GENEALOGIES OF THE BIBLE
Scriptures are cited from the King James (Authorized) Version, unless stated otherwise.
Question: What are the purposes of the genealogies of the Bible?
Answer: The genealogies of the Bible undoubtedly have various purposes, as does everything
else in the Bible (2 Timothy 3: 16, 17). We will suggest several of those purposes:
(1.) The genealogies of the Bible help to establish our faith in the truthfulness and accuracy of its
records. By showing the family histories of the people whom it highlights, we recognize that
they are not fictitious characters, but that they actually lived. Another proof that the account of
their lives are not merely stories or parables is that the Bible records uncomplimentary as well as
complimentary features of their lives and the lives of their families. For example, Solomon’s
ascent to the throne in Israel depended upon his relationship to his father David, yet the Bible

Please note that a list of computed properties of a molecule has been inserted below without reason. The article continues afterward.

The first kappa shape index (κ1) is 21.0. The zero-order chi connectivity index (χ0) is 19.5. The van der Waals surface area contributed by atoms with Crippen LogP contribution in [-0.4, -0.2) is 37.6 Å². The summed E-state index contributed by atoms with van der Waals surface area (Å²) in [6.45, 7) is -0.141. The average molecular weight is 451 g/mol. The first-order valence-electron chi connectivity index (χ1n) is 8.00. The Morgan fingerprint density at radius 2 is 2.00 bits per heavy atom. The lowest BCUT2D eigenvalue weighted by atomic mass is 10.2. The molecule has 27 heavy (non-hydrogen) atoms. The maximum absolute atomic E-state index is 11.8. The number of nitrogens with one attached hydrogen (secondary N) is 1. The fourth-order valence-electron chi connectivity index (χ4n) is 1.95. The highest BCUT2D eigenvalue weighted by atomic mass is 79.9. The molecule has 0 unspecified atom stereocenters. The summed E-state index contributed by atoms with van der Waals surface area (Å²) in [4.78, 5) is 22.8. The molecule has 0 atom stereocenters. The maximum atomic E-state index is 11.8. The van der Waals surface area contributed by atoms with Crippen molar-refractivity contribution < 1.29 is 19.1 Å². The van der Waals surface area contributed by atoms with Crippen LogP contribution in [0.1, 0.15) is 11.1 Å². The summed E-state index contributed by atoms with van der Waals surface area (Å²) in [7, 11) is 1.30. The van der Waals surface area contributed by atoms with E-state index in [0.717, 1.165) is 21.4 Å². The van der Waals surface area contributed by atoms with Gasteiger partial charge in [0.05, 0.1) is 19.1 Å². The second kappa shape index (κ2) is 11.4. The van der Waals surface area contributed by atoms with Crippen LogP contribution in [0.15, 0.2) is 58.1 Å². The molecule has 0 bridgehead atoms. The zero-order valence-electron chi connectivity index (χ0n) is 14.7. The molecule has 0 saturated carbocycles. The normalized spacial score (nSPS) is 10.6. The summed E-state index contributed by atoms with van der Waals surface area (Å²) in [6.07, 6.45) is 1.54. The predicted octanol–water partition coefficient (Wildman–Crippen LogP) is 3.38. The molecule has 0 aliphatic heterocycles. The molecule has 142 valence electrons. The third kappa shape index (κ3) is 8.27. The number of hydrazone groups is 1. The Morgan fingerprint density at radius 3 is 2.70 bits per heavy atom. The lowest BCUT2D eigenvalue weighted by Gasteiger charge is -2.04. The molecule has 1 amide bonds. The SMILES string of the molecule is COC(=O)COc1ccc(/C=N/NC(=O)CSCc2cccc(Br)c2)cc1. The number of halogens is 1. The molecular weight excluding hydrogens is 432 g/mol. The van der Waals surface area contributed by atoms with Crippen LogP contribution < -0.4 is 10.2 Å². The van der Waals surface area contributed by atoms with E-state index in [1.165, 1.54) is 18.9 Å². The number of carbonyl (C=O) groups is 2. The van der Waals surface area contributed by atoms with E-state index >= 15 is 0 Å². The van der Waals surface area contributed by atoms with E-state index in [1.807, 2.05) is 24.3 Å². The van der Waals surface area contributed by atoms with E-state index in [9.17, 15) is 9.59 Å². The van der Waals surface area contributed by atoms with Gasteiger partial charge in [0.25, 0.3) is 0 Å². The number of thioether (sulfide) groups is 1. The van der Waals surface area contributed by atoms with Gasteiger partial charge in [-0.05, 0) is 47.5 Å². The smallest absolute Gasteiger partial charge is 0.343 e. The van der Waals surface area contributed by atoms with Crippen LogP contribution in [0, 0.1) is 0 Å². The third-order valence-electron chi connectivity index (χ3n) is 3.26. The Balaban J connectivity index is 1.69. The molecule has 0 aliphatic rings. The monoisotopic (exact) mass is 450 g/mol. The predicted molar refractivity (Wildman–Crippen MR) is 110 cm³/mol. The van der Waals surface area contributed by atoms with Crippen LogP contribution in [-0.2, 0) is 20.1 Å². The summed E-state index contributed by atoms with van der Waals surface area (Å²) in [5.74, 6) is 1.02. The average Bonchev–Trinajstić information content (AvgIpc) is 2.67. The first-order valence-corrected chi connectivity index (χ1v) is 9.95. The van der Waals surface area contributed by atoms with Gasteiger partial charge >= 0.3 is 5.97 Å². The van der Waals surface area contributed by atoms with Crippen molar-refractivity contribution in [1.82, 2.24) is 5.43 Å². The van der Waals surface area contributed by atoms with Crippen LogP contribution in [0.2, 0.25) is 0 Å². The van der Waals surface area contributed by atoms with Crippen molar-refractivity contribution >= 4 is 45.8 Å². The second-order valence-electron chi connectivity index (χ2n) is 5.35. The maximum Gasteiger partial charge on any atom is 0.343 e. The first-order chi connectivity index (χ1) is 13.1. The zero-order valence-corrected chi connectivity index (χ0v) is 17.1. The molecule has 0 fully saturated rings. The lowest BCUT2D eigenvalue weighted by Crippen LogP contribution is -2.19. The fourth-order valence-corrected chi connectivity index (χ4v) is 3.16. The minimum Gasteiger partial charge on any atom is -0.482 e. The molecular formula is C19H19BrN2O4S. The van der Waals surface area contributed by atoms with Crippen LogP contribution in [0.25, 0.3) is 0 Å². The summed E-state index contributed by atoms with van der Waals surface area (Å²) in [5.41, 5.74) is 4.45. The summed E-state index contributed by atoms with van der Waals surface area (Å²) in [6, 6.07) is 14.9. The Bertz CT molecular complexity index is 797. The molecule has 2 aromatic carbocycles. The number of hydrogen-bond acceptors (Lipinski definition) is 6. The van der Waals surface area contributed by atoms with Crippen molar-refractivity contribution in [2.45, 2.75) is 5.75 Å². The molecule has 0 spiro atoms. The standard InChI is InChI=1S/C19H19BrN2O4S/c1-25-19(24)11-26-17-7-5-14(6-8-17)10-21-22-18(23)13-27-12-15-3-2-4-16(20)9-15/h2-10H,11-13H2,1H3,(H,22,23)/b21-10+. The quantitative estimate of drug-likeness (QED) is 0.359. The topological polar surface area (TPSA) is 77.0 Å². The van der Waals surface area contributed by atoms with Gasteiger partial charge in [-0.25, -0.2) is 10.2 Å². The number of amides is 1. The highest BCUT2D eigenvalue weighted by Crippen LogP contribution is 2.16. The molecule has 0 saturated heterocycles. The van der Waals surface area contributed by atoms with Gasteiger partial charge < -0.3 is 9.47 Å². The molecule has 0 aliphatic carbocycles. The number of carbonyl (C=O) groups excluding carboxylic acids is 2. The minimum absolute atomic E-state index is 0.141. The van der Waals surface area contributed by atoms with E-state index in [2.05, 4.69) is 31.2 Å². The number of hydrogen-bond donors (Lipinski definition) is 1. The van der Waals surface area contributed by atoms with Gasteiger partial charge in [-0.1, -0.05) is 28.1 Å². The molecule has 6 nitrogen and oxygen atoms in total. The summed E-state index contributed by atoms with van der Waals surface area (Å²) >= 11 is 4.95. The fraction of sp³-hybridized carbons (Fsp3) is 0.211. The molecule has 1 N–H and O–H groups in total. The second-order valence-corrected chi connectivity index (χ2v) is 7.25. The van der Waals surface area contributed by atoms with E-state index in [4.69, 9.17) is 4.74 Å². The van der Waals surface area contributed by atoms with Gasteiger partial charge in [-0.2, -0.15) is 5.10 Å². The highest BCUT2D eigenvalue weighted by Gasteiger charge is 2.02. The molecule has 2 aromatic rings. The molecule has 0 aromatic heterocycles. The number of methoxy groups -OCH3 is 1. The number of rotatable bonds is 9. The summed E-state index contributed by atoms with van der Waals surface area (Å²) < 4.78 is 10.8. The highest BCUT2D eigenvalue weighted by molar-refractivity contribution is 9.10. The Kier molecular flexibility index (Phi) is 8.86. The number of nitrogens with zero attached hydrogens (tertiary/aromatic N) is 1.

does not hide the fact that his birth was the result of David’s improper relations with Bathsheba.
(2.) The genealogies confirm prophecy. For example, the Messiah, our Lord Jesus, was
prophesied to come from the line of David, the son of Jesse (Isaiah 11: 1). Our Lord’s lineage is
carefully recorded, which proves his descent from David (Matthew 1: 1-17) (Luke 3: 23-38).
(3.) Although God exercises care over the entire universe, the genealogies demonstrate that His
care extends to individuals, as may be seen in the lives of His Old and New Testament people
(Psalm 139) (Matthew 10: 29-31).
(4.) We may gain valuable lessons from the lives of some of the people listed in the genealogies.
For example, the prayer of Jabez is found within a genealology (1 Chronicles 4: 9, 10). From
this, we learn about the power of prayer. Another example is that of Ruth, who, though a Gentile
and not one of God’s Old Testament Covenant people, was privileged to be in the Messianic line
(Ruth 4: 21, 22) (Matthew 1: 5). An account of her life in the book of Ruth also provides us with
a fine example for our lives.